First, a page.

I Clean My House

You better clean this house, everybody’s talking
Clean this house, they really think it’s shocking
Clean this house, get that shit off the table
Clean this house, before you are unable

cleaning_supplies.jpg

Now that I’m an award-winning blogger, it hardly seems fair that I should have to clean my own house. In my last post, I hinted that I would be inviting all my readers to a house cleaning party. Um, that was not exactly a hint. It was kind of a demand. But since none of you have taken me up on it, I’ve decided to bite the bullet and clean my house myself. SO YOU DON’T HAVE TO.

Now, you and I may have different ideas about what exactly “bite the bullet” means in the context of house cleaning. To you, it might mean setting aside an entire day to clean the hell out of your house: scraping dried pancake batter from the ceiling, vacuuming up cat toys, and shoveling out the dust from behind the sofa. To me, “bite the bullet” means finally just bending down and picking up that piece of green pepper on the floor instead of kicking it out of my way 100 times a day.

I like to clean my house in bite-sized chunks. (Oh, my God. I just re-read this sentence. If you don’t go all the way to the end, it says “I like to clean my house.” This could be very misleading, so I’ve recast the sentence as follows:)

I hate to clean my house, but when I must do it, I force myself to complete one small task each day. This method takes about a year, but what do you want from me? You were all supposed to help. Anyway, today’s task: the stove.

THE STOVE!

Cleaning the stove may be broken down into three parts:

  • Think about cleaning the stove.
  • Look at the stove and reconsider. It’s not that dirty.
  • Clean the damn stove.

OK, the process is actually broken down into more than three parts. Once I’ve reached the point where I’m ready to clean the stove, I remove the burner ringy-things (what are those things called?) and soak them in hot soapy water. Then I cover the top of the stove with a thick blanket of Soft Scrub, followed by a thorough spraying of 409. Just to be safe, I throw some Clorox on top of all that. Then I go off to do something much more enjoyable, like removing splinters from my eyeballs.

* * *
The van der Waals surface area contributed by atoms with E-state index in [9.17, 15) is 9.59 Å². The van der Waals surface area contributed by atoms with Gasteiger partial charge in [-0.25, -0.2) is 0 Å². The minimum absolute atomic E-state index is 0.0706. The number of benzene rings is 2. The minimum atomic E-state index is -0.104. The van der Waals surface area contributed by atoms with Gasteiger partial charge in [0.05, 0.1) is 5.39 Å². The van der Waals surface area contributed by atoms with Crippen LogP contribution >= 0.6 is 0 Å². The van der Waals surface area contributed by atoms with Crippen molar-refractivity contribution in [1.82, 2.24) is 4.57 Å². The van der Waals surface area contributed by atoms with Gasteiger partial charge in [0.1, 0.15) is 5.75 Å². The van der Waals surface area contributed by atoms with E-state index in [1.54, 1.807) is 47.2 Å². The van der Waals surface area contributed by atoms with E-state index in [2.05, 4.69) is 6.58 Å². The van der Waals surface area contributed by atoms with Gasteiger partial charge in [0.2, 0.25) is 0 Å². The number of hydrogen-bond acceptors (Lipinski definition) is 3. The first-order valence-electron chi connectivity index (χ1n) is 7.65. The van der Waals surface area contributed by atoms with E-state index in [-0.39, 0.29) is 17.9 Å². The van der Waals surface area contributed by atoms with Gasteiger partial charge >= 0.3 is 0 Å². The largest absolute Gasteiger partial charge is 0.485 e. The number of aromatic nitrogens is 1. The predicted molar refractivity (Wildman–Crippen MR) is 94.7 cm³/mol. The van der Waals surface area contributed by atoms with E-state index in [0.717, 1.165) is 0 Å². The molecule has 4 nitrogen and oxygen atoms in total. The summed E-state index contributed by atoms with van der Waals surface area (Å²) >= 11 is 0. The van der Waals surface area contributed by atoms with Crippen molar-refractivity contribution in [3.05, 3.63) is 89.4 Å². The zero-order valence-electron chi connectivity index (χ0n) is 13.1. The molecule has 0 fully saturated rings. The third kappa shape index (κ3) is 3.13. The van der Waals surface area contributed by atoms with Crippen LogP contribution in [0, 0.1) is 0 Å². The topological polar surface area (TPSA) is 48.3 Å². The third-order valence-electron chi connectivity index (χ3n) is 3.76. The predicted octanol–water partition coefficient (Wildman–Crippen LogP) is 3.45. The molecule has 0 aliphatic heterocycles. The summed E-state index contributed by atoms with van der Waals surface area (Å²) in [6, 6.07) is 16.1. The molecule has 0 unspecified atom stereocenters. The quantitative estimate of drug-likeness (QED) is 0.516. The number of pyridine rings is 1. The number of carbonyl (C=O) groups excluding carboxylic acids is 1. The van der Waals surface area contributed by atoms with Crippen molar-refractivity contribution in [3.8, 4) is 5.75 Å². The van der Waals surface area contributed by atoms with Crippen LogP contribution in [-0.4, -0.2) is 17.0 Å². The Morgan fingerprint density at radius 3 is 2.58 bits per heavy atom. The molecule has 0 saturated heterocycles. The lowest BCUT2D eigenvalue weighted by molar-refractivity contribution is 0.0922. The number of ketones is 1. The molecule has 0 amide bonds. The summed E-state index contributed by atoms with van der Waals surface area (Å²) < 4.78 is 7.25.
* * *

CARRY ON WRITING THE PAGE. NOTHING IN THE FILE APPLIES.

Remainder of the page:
After waiting a good hour, I return to the stove and start cleaning off the three-inch-thick coating of cleansers. Underneath, the stove is still dirty only now it smells sort of poisonous. So I start scrubbing. Foolishly, I begin with a wiry-scrubbie pad (what are those things called?) before realizing I haven’t even penetrated the topmost layer of grime. So I switch to the brush we use for cleaning the grill. Results! Sort of. I am starting to see some white beneath the black crust.

It takes me about three hours to clean the stove, tho most of that time is spent waiting for the repeated application of cleansers to soak in so I don’t have to scrub as hard. Twenty rolls of paper towels, 5 pairs of rubber gloves, 3 scoury thingies, one grill brush later, I am done.

Before and After

 

Ta-da! What, did you think I was actually going to show you how dirty my stove was? I may have no qualms about posting a video of my freaking throat being jabbed, but ain’t no way you’re gonna see the sorry-ass condition of my stove pre-clean. But look at the “After”! So sparkly! So white! Just don’t look inside.

Make Cleaning a Game

The fun part of cleaning the house in such small increments is making Dave guess what I’ve cleaned when he comes home after a hard day of work. (Ssshhh! He doesn’t know he’s playing this game yet, which makes the penalties for guessing wrong—or not guessing at all—much more interesting.) Today it should be obvious—amid the crumb-covered kitchen counters, the cat food strewn across the floor, and the unspeakable mess at the bottom of our wastebasket stands a gleaming stove. If the stove doesn’t blind him, I will. Where’d I put that Clorox?

Tomorrow’s bite-sized chore might be a bit more difficult for him to guess. I shall be dusting off that one book on my shelf whose title I can’t read. Who says cleaning isn’t important? I may want to read that book!

If you want to clean your stove:
  • Just don’t cook in the first place. Why do you think they invented microwaves?
  • Instead of a white stove, consider buying a dirt-colored one.
  • Buy a new house, one that already has a clean stove.


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